More than 3,000 people turned out Monday for the San Fernando Valley Veterans Day Parade, which included a flyover and hundreds of U.S. flags.
Los Angeles Mayor Eric Garcetti, who serves as a lieutenant in the U.S. Naval Reserve, acted as grand marshal for the parade, which kicked off shortly after 11 a.m. near Pacoima with crowds lined up and waving along the route.
Rosemary Hernandez went to see her family member Richard Hernandez, a recipient of three Purple Hearts, marching in the parade. But she also remembered her brother, Michael Bustamante, who died while fighting in Vietnam in 1969.
- On Veterans Day, thousands in Los Angeles pay their respects
- Veterans Day: Fallen soldier comes home to LAX on unforgettable flight
- For World War II veteran, daily flag-raising is a sacred duty
- Korean War (1950-1953)
- Vietnam War (1955-1975)
- U.S. Army
See more topics »
- Laurel Canyon Boulevard, Los Angeles, CA, USA
"I come out every year to honor all of them," Rosemary Hernandez said as she clapped and waved. "Some people were luckier to be able to come back and others were not so lucky."
As the parade made its way down Laurel Canyon Boulevard to the Ritchie Valens Recreation Center, the World War II-era planes of the Condor Squadron, based in Van Nuys, flew overhead.
The parade drew many veterans, some of whom were there to pay tribute to fallen comrades.
Before the start of the parade, Emilio De La Cruz, a veteran of the Marine Corps, stood on the sidewalk.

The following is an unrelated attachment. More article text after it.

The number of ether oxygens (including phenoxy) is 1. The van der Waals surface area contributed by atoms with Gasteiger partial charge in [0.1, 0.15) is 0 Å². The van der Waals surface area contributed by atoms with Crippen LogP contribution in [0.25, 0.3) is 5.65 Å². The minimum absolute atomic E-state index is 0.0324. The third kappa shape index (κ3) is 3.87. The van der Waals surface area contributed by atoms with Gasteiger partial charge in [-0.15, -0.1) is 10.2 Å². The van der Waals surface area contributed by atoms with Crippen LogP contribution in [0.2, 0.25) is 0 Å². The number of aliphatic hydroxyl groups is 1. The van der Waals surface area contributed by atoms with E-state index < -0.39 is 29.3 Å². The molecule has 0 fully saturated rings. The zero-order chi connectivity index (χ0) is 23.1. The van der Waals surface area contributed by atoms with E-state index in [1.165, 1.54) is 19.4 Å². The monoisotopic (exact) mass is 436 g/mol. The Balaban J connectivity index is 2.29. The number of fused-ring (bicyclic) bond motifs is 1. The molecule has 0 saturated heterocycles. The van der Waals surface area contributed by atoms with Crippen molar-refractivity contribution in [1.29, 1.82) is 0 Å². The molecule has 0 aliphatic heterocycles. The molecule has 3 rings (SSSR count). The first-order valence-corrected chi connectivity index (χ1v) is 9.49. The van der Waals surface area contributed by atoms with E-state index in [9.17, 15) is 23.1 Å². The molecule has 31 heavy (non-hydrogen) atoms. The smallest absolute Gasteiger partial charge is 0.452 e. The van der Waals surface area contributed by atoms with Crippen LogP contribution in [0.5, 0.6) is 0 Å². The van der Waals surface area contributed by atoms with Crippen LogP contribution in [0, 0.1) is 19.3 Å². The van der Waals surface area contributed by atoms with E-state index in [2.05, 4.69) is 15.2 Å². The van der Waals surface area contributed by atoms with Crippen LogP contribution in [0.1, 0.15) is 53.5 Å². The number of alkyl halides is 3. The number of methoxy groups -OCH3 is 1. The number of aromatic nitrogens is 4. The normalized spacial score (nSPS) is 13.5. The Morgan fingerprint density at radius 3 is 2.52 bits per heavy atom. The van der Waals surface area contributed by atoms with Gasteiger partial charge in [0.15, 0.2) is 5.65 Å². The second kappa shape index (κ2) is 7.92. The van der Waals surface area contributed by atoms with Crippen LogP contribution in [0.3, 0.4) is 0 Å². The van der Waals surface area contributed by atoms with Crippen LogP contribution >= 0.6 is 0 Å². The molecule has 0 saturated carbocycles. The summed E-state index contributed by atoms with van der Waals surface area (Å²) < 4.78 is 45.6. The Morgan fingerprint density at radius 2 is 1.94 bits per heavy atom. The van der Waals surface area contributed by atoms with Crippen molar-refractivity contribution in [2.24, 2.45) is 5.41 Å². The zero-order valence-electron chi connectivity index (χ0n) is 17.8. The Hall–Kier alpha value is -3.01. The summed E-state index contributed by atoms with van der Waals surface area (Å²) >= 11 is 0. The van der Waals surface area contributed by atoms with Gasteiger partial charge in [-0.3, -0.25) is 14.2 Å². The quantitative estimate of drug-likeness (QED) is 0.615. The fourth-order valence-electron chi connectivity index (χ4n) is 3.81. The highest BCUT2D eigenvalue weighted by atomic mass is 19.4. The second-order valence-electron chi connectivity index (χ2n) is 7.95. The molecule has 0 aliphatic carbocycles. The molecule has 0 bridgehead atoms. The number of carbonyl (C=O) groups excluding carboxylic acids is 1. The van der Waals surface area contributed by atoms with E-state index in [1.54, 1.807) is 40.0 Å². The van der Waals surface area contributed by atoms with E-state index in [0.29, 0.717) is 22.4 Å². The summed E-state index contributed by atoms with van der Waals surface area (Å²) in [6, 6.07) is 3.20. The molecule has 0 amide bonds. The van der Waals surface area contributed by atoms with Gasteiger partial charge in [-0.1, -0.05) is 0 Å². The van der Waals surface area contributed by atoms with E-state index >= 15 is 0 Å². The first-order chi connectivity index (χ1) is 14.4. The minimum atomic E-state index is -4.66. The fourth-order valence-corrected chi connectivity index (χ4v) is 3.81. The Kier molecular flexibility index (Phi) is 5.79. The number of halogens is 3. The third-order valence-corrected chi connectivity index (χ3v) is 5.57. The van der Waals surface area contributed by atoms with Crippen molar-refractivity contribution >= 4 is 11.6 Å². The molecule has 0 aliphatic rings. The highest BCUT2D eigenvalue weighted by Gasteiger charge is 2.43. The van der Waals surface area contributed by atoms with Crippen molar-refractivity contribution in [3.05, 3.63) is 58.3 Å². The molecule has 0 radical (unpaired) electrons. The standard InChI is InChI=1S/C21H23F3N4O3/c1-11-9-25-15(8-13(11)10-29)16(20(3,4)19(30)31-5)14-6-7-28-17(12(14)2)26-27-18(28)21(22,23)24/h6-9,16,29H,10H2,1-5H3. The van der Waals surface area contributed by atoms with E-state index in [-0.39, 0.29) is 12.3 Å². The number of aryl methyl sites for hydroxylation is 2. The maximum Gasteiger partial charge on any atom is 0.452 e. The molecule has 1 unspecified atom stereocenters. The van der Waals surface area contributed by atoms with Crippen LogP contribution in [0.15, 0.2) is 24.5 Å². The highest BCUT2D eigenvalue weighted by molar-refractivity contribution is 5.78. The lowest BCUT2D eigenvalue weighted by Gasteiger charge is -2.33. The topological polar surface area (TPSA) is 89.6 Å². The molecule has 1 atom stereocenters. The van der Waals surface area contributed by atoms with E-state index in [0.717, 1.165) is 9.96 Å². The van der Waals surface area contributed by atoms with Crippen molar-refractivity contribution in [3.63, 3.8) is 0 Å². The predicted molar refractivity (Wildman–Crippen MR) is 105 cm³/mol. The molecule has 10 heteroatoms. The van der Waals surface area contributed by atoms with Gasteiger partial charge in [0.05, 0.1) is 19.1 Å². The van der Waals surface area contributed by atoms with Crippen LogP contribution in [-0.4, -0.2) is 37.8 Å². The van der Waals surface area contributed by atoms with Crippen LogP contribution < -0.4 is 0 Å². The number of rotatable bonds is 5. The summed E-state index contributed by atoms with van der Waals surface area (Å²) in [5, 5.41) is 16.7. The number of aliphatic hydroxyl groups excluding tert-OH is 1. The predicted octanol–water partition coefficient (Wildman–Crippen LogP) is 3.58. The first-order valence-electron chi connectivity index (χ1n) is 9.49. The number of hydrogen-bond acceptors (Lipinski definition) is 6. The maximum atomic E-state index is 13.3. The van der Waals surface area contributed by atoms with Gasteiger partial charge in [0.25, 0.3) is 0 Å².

He said he attended the parade "to salute the veterans marching in the parade and those who are not able to march."
He has endured lingering effects of the defoliant Agent Orange, which he was exposed to during the Vietnam War, and he needs the assistance of a walker to get around.
"In spite of whether we're alive or dead, we did it for our country and for those people sitting on the sidewalks," he said.
Cresencio Sanchez was drafted into the Army and deployed to Korea in 1953. He attends the parade every year and wears his Korean War veteran cap in hopes of finding other Korean War vets with whom to reminisce about "the way things used to be."
"I even take it to the casinos sometimes," he said of his headwear.
Many spectators lining the boulevard yelled "Thank you!" to the veterans, waving flags in the air.
Brandon Warner, 6, got a special treat at the event. As someone marching in the parade passed by, he handed Brandon a miniature American flag.
The boy strolled out to the street with his outstretched hands to retrieve it. Then he returned to his grandmother's side with a wide smile and waited for his grandfather, a Marine veteran, to pass by and see him waving the flag.